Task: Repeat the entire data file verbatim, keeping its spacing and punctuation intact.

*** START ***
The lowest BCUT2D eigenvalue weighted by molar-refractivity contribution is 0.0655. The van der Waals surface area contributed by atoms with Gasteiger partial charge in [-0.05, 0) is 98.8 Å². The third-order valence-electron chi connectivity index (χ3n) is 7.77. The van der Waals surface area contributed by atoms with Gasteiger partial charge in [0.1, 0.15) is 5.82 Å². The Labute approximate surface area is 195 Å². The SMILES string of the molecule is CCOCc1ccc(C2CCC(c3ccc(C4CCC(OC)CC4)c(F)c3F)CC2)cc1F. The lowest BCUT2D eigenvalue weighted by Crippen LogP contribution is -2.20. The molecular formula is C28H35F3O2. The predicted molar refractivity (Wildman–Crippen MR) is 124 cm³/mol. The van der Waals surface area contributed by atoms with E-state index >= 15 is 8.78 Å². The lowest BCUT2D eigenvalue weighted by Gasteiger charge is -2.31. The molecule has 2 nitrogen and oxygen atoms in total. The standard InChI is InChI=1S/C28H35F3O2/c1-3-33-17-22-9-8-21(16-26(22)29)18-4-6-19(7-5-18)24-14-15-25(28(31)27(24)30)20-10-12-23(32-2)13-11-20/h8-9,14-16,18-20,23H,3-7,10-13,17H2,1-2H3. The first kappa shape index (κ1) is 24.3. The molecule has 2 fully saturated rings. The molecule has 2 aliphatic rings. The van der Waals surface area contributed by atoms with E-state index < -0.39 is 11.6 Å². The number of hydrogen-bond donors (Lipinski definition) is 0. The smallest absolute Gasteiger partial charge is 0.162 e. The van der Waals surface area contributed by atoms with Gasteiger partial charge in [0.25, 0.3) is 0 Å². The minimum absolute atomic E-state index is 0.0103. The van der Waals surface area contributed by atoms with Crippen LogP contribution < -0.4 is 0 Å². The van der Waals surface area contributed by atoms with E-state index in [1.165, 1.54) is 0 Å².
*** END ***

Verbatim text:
The lowest BCUT2D eigenvalue weighted by molar-refractivity contribution is 0.0655. The van der Waals surface area contributed by atoms with Gasteiger partial charge in [-0.05, 0) is 98.8 Å². The third-order valence-electron chi connectivity index (χ3n) is 7.77. The van der Waals surface area contributed by atoms with Gasteiger partial charge in [0.1, 0.15) is 5.82 Å². The Labute approximate surface area is 195 Å². The SMILES string of the molecule is CCOCc1ccc(C2CCC(c3ccc(C4CCC(OC)CC4)c(F)c3F)CC2)cc1F. The lowest BCUT2D eigenvalue weighted by Crippen LogP contribution is -2.20. The molecular formula is C28H35F3O2. The predicted molar refractivity (Wildman–Crippen MR) is 124 cm³/mol. The van der Waals surface area contributed by atoms with E-state index >= 15 is 8.78 Å². The lowest BCUT2D eigenvalue weighted by Gasteiger charge is -2.31. The molecule has 2 nitrogen and oxygen atoms in total. The standard InChI is InChI=1S/C28H35F3O2/c1-3-33-17-22-9-8-21(16-26(22)29)18-4-6-19(7-5-18)24-14-15-25(28(31)27(24)30)20-10-12-23(32-2)13-11-20/h8-9,14-16,18-20,23H,3-7,10-13,17H2,1-2H3. The first kappa shape index (κ1) is 24.3. The molecule has 2 fully saturated rings. The molecule has 2 aliphatic rings. The van der Waals surface area contributed by atoms with E-state index < -0.39 is 11.6 Å². The number of hydrogen-bond donors (Lipinski definition) is 0. The smallest absolute Gasteiger partial charge is 0.162 e. The van der Waals surface area contributed by atoms with Gasteiger partial charge in [0.25, 0.3) is 0 Å². The minimum absolute atomic E-state index is 0.0103. The van der Waals surface area contributed by atoms with Crippen LogP contribution < -0.4 is 0 Å². The van der Waals surface area contributed by atoms with E-state index in [1.165, 1.54) is 0 Å².